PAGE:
Brian Carpenter, the Community Learning Officer at Devon Archives, explores the economic and social links between Wales and the south-western counties of Devon and Somerset, in honour of St David’s Day.
Trade and Migration
There have always been strong economic and social links between the south-western counties of Devon and Somerset, and Wales, on the other side of the Bristol Channel.
Trade in commodities such as fish, timber, tin and coal, which had gone on for many centuries, expanded after the Industrial Revolution. Movement of goods went hand in hand with migration of people, and the expansion of the south Wales coalfields in the 18th and 19th centuries led to miners from the silver mines of north Devon crossing the channel to work in mines on the other side of the water.
The links between Somerset and Wales followed a similar pattern. Welsh people settled in and around Minehead in the 15th century as a result of maritime trade, with such trade often depending on sons or brothers taking up residence in Ireland or south Wales to further the family business. In addition to the opportunities provided by the burgeoning collieries which came to define Welsh industrial culture, late 19th century censuses show that people travelled from the Exmoor area to Wales to work as bootmakers, building workers, gardeners, painters and decorators.
The relatively narrow stretch of water between the south-west peninsula and Wales lent itself to aquatic transport, and steamers brought passengers, their luggage and occasionally their horses to Minehead, Ilfracombe and Lundy from Cardiff and Swansea from the 1860s onwards. After the Second World War these services began to decline as steamers were relegated in importance by improving road networks, the rise of motor coaches and the growth of private car ownership. From the early 1960s onwards, coach operators from south Wales took parties of miners from their local coalfields to visit the Butlin’s camp at Minehead and other destinations on the Somerset and Devon coasts. The opening of the original Severn Bridge in 1966 and the extension of the M5 to Devon in the 1970s only served to encourage the move away from water transport and the last visit of a steamer to Minehead came in 1967. There was a short-lived hovercraft service between Barry and Minehead in the mid-1980s, but plans to revive a ferry service around 2010 ultimately came to nothing.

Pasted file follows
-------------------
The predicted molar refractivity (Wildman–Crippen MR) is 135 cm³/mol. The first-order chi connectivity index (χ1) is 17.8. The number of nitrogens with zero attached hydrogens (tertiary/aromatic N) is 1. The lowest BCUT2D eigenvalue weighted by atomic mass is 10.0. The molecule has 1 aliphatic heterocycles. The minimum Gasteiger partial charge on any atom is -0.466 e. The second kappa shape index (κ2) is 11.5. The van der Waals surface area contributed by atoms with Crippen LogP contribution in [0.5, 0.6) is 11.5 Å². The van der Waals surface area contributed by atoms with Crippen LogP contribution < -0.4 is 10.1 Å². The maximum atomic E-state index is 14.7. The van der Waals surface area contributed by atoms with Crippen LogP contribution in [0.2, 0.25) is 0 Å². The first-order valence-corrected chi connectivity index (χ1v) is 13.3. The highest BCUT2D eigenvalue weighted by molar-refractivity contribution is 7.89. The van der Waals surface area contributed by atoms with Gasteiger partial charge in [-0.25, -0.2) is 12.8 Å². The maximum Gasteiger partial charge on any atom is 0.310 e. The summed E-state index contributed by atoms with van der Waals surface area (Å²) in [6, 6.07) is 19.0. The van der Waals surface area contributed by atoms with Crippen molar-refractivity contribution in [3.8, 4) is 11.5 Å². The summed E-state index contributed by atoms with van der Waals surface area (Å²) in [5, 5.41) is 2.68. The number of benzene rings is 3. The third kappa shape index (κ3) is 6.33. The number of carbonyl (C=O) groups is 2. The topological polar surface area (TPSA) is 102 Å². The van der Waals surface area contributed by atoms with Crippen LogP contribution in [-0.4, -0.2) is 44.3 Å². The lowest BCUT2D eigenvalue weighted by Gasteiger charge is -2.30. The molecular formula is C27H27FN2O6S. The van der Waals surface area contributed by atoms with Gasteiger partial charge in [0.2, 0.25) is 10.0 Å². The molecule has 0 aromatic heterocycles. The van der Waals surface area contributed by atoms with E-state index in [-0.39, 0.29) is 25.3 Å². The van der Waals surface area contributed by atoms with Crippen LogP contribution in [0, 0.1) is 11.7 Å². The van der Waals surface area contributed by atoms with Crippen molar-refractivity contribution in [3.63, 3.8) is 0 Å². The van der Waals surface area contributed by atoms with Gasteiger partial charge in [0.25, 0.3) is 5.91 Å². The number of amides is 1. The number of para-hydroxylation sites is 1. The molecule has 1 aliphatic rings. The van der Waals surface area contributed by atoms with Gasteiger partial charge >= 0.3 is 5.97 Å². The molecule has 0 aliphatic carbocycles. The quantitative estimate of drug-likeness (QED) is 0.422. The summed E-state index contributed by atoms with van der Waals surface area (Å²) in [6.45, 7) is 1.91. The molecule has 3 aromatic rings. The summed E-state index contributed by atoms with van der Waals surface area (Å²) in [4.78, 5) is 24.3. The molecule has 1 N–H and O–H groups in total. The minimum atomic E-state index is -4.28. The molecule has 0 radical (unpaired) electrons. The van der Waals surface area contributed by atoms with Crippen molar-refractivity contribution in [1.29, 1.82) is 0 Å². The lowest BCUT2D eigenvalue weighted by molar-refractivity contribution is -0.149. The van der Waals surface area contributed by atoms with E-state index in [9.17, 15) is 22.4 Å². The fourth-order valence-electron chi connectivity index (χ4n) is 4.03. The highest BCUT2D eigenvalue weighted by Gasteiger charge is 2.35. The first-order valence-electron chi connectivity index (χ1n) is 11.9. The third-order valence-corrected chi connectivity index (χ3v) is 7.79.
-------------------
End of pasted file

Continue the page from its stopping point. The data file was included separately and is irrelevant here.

The proximity of the regions will ensure that migration between them remains a regular feature of life in the western half of Britain, although, with coal mining largely a thing of the past, employment opportunities are more likely to emerge from agriculture, self-employment or modern technological industries.